I Roll Coins and So Can You!!
I’ll get to the instructions on how to roll coins in a minute.
A friend of mine (and/or this guy) forwarded me a personal finance article about “How to Write a Check”. For us Canadians, that’s “How to Write a Cheque”. It’s exactly the kind of painful Trent Hamm-esque article you’d expect based on the title.
If this kind of pedantic, nauseatingly-detailed minutiae is what passes for quality content nowadays and merits nearly 50 comments, then it’s clear I’ve been ‘doing it wrong’ as a blogger. I should:
- patronize you all with similarly awful material;
- join the Yakezie challenge; and
- adopt the vapid, self-promotional comment style exhibited by the commenters on the above-mentioned post.
To embark on my journey toward achieving the excellence embodied by goal #1, I’d like to help the dumbest among you achieve a new level of mediocrity. In my experience (I’ve worked at two separate financial institutions), everybody knows how to write a cheque. Real cheque problems involve people trying to deposit post-dated cheques or trying to deposit cheques with another person’s name into their personal account (e.g. a spouse; we’re not talking fraud or anything). What people really need to learn is how to roll coins. And that brings us to:
How to Roll Coins: A Guide for Literal Idiots
First, you need to decide whether you actually want to go to the effort of rolling your coins yourself, or if you want to use a machine that does it for you. I’ve heard some banks in Canada now have free coin rolling machines, but I am no longer researching my articles (this will help me ensure my posts are devoid of insight). This guide only covers “rolling your coins yourself“. If you want to use a machine, please return to Google.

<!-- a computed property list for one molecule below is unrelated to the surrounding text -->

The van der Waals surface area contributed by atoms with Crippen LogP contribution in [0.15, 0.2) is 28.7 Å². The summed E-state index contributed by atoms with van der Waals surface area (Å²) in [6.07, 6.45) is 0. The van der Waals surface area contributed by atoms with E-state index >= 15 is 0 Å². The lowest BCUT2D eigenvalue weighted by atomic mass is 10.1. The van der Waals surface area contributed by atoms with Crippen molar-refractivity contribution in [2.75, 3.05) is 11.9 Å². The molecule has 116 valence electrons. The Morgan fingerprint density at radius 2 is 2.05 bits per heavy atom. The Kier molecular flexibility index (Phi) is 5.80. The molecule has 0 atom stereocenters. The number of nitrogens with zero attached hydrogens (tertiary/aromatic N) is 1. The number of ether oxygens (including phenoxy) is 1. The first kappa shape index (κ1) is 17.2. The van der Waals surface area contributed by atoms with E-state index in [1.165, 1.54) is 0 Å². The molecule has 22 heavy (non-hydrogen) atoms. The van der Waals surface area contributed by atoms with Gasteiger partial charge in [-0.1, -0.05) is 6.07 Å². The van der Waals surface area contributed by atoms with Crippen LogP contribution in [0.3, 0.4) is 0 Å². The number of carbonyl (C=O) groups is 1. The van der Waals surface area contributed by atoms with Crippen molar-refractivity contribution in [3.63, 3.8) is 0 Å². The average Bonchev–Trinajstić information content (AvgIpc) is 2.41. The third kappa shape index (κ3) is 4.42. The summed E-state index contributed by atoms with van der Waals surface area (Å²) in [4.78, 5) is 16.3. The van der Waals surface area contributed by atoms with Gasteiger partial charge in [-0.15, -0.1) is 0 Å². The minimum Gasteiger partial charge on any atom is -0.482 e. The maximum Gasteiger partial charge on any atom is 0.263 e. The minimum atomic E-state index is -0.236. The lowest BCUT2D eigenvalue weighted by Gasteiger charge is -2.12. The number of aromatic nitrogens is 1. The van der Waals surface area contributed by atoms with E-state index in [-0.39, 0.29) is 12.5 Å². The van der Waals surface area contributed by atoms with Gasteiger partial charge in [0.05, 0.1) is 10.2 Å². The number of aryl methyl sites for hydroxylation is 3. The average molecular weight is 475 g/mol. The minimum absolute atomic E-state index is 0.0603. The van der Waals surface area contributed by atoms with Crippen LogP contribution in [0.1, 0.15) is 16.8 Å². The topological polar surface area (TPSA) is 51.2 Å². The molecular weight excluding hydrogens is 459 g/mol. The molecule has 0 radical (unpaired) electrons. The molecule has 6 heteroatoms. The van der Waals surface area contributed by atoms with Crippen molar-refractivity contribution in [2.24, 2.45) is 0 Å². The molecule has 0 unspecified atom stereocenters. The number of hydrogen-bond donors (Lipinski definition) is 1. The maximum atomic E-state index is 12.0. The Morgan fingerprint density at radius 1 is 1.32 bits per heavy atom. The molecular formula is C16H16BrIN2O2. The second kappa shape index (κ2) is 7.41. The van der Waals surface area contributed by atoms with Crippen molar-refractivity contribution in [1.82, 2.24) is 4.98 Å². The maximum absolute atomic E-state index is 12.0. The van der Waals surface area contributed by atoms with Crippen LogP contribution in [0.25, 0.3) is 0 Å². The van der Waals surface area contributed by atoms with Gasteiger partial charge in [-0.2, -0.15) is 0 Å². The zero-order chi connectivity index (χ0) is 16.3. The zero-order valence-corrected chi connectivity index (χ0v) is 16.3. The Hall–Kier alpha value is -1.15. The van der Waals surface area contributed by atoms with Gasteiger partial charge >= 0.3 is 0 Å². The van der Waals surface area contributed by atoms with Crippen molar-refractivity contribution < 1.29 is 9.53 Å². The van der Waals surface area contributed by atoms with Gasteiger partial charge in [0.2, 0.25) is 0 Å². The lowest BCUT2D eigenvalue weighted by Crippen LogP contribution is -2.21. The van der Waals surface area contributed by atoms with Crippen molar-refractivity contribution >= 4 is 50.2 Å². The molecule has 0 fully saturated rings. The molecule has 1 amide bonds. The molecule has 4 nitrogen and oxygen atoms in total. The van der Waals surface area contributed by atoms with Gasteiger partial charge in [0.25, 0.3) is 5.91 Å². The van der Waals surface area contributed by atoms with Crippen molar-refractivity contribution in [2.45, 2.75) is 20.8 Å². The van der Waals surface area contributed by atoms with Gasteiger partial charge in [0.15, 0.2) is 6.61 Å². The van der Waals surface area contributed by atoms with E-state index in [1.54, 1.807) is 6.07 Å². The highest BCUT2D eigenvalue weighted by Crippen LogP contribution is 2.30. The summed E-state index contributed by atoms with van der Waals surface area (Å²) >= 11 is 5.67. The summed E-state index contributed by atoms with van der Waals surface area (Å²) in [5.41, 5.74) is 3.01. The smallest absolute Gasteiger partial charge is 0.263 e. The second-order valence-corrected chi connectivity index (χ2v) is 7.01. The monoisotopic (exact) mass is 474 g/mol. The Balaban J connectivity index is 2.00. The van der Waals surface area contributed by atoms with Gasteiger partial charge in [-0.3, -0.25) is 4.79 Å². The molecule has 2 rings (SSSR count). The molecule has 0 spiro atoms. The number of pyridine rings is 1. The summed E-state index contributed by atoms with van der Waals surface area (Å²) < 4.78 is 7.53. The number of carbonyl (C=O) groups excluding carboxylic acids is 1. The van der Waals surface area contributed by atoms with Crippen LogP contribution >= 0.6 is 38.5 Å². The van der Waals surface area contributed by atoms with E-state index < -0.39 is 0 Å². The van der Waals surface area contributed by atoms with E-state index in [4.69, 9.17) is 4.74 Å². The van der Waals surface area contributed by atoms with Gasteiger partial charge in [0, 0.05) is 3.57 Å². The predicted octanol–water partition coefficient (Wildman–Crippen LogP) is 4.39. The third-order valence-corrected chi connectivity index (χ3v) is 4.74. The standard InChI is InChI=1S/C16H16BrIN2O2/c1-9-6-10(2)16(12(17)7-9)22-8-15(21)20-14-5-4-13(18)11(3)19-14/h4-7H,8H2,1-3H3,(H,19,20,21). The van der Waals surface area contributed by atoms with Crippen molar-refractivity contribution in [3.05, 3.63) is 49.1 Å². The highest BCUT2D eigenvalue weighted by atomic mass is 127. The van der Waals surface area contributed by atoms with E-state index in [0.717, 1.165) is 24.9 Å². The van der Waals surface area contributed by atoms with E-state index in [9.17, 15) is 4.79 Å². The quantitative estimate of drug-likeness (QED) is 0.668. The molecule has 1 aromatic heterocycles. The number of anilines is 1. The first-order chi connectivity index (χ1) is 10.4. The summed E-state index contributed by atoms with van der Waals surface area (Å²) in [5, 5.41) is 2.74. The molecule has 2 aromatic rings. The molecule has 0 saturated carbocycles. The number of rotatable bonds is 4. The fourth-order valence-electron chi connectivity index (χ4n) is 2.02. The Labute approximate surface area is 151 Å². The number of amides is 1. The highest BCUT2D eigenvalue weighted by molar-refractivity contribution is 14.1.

DO NOT SWALLOW COINS OR COIN ROLLS.
DO NOT GIVE COINS TO INFANTS.
DO NOT REFER TO COINS AS “CANDY”.
Identify the denomination or denominations of coins that you want to roll.
Determine whether you will use plastic or paper rollers. Plastic rollers are awful. They are a nightmare and do not work. But since I’m writing a useless article, I don’t want to provide an “opinion” based on my “experience”. No, every viewpoint is equally valid in my subjective, spineless, post-modern blogger reality.
Do you already have rollers? If not, you’ll need to obtain coin rolls in order to roll coins. Where? Boy, I could write a whole other article.
Separate the coins by their respective denominations. For reference:
- Pennies go into the pile for pennies.
- Nickels go into the pile for nickels.
- Dimes go into the pile for dimes.
- Quarters go into the pile for quarters.
Next, you need to count the coins. If you read the “How to Write a Check” article and thought it was informative, you probably shouldn’t attempt counting by twos. Just patiently select each coin, count it, and put it into the roll. Here’s a heavily pixelated diagram to show you how to place each type of coin into each type of roll:
How many coins go into each roll?
- Pennies – 50 pennies
- Nickels – 40 nickels
- Dimes – 50 dimes
- Quarters – 40 quarters
Don’t forget to empty each roll and recount the coins several times, especially the pennies, to ensure accuracy and to temporarily satiate your crippling Obsessive Compulsive Disorder.
There you have it. You know nothing more than you did when you started reading this article, but I successfully patronized you for a few minutes. And when some complete idiot happens to Google “how to roll coins” and ends up at this SEO-optimized pile-of-garbage, I will use that person’s stupidity to justify my publication of articles that could only be useful to people enrolled in a Special Education program.
Check back tomorrow for a guide on how to interact with a cashier. We’ll delve deeper into the same topic the next day when we discuss how to pay for a purchase with a credit card!